As a student, I understand brainstorming will be my best friend, before submitting my papers, and before I communicate with my Professors. This way I can have a clear and open dialogue with my and not have to forget anything.
I believe as a family therapist who deals with addiction that communication is the ONLY way I will be successful, with that said, I feel like I need to learn multiple styles of communication so that I can be relatable to my Clients.
There was a time when I was in a high school creative writing class that the final message for a paper I wrote was completely misinterpreted. We were given a very open-ended assignment to write a story with a message, that’s it no guidelines outside of a clear message being present. To summarize the story, I wrote for the class it was a dinner party murder mystery. There was the initial victim and the seven remaining suspects, each were representative of one of the seven deadly sins. In the end all the guests died except for the woman representing envy because she eventually put aside her jealousy towards other characters and focused on her own talents and cunning, and thus able to solve the mystery and escape. It was supposed to be a message of overcoming yourself as an obstacle and redemption. My instructor, however missed my message and felt I arbitrarily choose a character to survive, or maybe I was implying envy was not a sin to the same degree as the others. I came to realize that the reason my instructor missed the message was due to the lack of time and description I used when conveying this change to the reader. If I had drawn more attention to the character’s change or started peppering hints of the change to come sooner in the story, I could have conveyed the message much more clearly.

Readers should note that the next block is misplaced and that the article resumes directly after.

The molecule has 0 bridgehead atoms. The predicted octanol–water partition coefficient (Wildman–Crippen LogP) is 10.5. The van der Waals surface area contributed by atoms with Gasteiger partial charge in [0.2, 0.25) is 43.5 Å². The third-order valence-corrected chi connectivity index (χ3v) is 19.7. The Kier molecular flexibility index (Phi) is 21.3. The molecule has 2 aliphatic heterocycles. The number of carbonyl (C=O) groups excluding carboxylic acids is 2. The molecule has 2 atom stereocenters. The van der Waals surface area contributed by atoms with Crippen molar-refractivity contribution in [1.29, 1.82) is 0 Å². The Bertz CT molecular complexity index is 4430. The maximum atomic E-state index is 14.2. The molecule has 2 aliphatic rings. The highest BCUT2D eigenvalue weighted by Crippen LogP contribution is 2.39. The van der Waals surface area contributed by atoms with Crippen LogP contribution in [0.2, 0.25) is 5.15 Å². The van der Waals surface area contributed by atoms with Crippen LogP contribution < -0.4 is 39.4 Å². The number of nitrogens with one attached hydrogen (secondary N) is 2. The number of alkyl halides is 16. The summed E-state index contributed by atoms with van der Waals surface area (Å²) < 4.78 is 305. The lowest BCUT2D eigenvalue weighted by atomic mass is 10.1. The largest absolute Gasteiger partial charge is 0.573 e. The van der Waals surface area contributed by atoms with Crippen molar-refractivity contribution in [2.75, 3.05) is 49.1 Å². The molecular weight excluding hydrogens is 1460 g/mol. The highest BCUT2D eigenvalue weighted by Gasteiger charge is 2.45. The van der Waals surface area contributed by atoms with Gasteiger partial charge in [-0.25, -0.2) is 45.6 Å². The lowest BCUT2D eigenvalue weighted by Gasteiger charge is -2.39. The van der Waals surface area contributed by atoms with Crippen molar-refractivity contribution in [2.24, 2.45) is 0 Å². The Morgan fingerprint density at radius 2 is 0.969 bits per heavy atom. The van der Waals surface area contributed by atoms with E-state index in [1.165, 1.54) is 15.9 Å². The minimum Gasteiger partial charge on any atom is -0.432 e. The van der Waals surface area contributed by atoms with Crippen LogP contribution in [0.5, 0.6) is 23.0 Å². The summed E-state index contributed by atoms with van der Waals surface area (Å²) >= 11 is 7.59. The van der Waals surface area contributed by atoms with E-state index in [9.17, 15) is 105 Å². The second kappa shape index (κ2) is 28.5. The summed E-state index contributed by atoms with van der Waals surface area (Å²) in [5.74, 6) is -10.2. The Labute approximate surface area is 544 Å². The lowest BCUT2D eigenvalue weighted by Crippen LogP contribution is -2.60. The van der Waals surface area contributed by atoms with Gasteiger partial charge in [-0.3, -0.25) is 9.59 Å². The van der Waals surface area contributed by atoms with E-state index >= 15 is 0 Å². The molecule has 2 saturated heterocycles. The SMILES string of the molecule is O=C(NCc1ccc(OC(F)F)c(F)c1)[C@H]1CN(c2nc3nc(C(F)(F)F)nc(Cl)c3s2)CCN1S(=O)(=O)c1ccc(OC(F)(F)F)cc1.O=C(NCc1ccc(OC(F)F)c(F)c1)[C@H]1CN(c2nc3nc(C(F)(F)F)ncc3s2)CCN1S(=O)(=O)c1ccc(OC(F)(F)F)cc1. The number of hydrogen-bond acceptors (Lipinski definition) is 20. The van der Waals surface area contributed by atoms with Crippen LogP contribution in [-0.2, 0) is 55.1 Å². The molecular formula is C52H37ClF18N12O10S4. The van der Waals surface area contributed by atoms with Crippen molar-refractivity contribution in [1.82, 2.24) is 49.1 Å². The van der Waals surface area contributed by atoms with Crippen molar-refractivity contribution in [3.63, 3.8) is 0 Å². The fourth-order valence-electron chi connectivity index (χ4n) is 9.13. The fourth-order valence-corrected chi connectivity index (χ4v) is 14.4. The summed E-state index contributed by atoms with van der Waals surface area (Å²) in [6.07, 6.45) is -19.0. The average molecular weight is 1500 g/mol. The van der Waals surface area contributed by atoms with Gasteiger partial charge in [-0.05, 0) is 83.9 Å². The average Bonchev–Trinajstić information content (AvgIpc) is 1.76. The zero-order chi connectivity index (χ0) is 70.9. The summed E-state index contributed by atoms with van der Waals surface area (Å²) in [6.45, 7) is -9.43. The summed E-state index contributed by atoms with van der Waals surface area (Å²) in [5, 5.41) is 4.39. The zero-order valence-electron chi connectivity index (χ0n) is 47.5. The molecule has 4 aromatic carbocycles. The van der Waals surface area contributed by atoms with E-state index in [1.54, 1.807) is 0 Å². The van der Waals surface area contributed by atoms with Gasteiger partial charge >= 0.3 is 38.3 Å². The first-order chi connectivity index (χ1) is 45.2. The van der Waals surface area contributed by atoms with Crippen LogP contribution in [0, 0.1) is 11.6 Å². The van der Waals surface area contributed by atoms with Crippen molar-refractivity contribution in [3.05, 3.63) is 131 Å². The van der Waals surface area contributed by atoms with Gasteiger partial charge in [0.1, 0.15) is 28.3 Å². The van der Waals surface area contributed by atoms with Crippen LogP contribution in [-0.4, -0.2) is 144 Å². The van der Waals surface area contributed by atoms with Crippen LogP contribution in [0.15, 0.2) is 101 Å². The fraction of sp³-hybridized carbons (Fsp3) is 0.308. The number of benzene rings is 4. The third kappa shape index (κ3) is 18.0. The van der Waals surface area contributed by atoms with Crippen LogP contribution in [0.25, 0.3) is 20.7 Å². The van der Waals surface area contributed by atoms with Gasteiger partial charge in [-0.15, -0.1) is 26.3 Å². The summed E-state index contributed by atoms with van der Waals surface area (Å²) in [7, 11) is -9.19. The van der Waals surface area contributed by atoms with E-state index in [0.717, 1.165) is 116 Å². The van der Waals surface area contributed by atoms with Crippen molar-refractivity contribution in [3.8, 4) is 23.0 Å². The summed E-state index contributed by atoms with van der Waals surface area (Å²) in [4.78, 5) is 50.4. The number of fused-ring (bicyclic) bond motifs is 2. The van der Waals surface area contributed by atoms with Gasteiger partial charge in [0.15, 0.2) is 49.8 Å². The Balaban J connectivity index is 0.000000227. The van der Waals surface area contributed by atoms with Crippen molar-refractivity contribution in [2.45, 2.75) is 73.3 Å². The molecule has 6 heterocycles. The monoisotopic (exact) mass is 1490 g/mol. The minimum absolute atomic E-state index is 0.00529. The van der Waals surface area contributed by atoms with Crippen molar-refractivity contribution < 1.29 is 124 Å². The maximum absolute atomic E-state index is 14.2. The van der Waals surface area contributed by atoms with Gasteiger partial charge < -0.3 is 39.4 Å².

I feel that reviewing my writing has always been my weak spot. When I write I usually take my time and plan out each sentence before moving on to the next, reviewing as I go. This helps me catch small spelling and grammar errors before I move on, but I can still miss gaps in the overarching story or argument in trying to make. Since I utilize a lot of energy revising each sentence as I go, combing through the entire paper again can seem daunting while also less rewarding since I’m usually confident I don’t have many spelling or grammar errors. A good middle ground for me would most likely be to instead review my work paragraph by paragraph, instead of sentence by sentence or going back to reread an entire essay in one sitting.
Communication is essential in every career path and my desired field of computer science is no exception. Communicating is key in making sure that everyone working on one project is moving efficiently towards one larger goal with no errors. Collaboration and clarity are imperative in ensuring programs function smoothly. In my academic career I’m sure reaching out to professors and academic peers will prove invaluable to my success and advancement towards earning my degree. It’s a resource I’ve sorely neglected in the past.